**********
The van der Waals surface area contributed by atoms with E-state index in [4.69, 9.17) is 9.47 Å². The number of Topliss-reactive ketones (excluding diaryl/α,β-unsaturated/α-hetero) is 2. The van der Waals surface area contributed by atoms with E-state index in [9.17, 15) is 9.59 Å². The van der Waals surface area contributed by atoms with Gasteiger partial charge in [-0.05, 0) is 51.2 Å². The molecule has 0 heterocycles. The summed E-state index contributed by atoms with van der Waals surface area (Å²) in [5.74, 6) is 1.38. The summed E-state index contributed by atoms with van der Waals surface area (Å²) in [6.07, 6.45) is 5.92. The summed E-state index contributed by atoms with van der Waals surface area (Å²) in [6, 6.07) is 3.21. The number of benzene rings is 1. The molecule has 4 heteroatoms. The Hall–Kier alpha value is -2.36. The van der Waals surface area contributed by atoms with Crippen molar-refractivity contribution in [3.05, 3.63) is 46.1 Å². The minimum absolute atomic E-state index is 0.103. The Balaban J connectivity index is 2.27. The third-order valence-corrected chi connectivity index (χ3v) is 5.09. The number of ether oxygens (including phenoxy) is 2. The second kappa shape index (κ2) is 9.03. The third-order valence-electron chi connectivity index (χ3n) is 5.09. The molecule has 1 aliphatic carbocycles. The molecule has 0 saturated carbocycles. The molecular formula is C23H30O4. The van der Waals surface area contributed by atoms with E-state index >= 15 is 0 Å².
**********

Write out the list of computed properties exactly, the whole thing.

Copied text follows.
The van der Waals surface area contributed by atoms with E-state index in [4.69, 9.17) is 9.47 Å². The number of Topliss-reactive ketones (excluding diaryl/α,β-unsaturated/α-hetero) is 2. The van der Waals surface area contributed by atoms with E-state index in [9.17, 15) is 9.59 Å². The van der Waals surface area contributed by atoms with Gasteiger partial charge in [-0.05, 0) is 51.2 Å². The molecule has 0 heterocycles. The summed E-state index contributed by atoms with van der Waals surface area (Å²) in [5.74, 6) is 1.38. The summed E-state index contributed by atoms with van der Waals surface area (Å²) in [6.07, 6.45) is 5.92. The summed E-state index contributed by atoms with van der Waals surface area (Å²) in [6, 6.07) is 3.21. The number of benzene rings is 1. The molecule has 4 heteroatoms. The Hall–Kier alpha value is -2.36. The van der Waals surface area contributed by atoms with Crippen molar-refractivity contribution in [3.05, 3.63) is 46.1 Å². The minimum absolute atomic E-state index is 0.103. The Balaban J connectivity index is 2.27. The third-order valence-corrected chi connectivity index (χ3v) is 5.09. The number of ether oxygens (including phenoxy) is 2. The second kappa shape index (κ2) is 9.03. The third-order valence-electron chi connectivity index (χ3n) is 5.09. The molecule has 1 aliphatic carbocycles. The molecule has 0 saturated carbocycles. The molecular formula is C23H30O4. The van der Waals surface area contributed by atoms with E-state index >= 15 is 0 Å².